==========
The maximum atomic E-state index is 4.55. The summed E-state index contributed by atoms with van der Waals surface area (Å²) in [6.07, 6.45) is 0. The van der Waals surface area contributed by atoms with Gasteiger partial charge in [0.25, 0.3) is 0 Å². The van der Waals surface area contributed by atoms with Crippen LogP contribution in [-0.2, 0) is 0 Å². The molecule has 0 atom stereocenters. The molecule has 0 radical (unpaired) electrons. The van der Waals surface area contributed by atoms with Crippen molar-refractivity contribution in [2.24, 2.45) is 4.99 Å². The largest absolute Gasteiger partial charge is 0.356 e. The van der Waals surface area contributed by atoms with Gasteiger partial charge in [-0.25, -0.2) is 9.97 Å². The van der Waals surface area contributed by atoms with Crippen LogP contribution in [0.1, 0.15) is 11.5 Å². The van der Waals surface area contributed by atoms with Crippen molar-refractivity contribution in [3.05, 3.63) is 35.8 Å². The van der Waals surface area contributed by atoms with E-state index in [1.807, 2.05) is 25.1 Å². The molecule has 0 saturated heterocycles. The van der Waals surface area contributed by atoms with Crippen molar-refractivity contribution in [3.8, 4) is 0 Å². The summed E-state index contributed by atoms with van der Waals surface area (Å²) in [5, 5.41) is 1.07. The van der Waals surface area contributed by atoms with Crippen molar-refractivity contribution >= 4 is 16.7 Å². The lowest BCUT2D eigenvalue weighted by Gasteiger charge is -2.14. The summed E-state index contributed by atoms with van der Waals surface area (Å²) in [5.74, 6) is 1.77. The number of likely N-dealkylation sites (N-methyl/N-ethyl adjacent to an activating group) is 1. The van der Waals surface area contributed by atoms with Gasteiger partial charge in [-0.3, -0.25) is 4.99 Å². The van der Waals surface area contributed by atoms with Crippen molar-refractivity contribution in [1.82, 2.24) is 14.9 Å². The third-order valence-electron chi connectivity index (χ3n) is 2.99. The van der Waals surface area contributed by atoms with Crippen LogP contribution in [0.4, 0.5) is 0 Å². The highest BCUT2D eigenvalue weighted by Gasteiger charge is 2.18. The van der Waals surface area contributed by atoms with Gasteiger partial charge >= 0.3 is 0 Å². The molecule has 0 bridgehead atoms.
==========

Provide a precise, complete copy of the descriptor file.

The maximum atomic E-state index is 4.55. The summed E-state index contributed by atoms with van der Waals surface area (Å²) in [6.07, 6.45) is 0. The van der Waals surface area contributed by atoms with Gasteiger partial charge in [0.25, 0.3) is 0 Å². The van der Waals surface area contributed by atoms with Crippen LogP contribution in [-0.2, 0) is 0 Å². The molecule has 0 atom stereocenters. The molecule has 0 radical (unpaired) electrons. The van der Waals surface area contributed by atoms with Crippen molar-refractivity contribution in [2.24, 2.45) is 4.99 Å². The largest absolute Gasteiger partial charge is 0.356 e. The van der Waals surface area contributed by atoms with Gasteiger partial charge in [-0.25, -0.2) is 9.97 Å². The van der Waals surface area contributed by atoms with Crippen LogP contribution in [0.1, 0.15) is 11.5 Å². The van der Waals surface area contributed by atoms with Crippen molar-refractivity contribution in [3.05, 3.63) is 35.8 Å². The van der Waals surface area contributed by atoms with E-state index in [1.807, 2.05) is 25.1 Å². The molecule has 0 saturated heterocycles. The van der Waals surface area contributed by atoms with Crippen molar-refractivity contribution in [3.8, 4) is 0 Å². The summed E-state index contributed by atoms with van der Waals surface area (Å²) in [5, 5.41) is 1.07. The van der Waals surface area contributed by atoms with Crippen molar-refractivity contribution >= 4 is 16.7 Å². The lowest BCUT2D eigenvalue weighted by Gasteiger charge is -2.14. The summed E-state index contributed by atoms with van der Waals surface area (Å²) in [5.74, 6) is 1.77. The number of likely N-dealkylation sites (N-methyl/N-ethyl adjacent to an activating group) is 1. The van der Waals surface area contributed by atoms with Gasteiger partial charge in [-0.3, -0.25) is 4.99 Å². The van der Waals surface area contributed by atoms with Crippen molar-refractivity contribution in [1.82, 2.24) is 14.9 Å². The third-order valence-electron chi connectivity index (χ3n) is 2.99. The van der Waals surface area contributed by atoms with Crippen LogP contribution in [0.4, 0.5) is 0 Å². The highest BCUT2D eigenvalue weighted by Gasteiger charge is 2.18. The van der Waals surface area contributed by atoms with Gasteiger partial charge >= 0.3 is 0 Å². The molecule has 0 bridgehead atoms.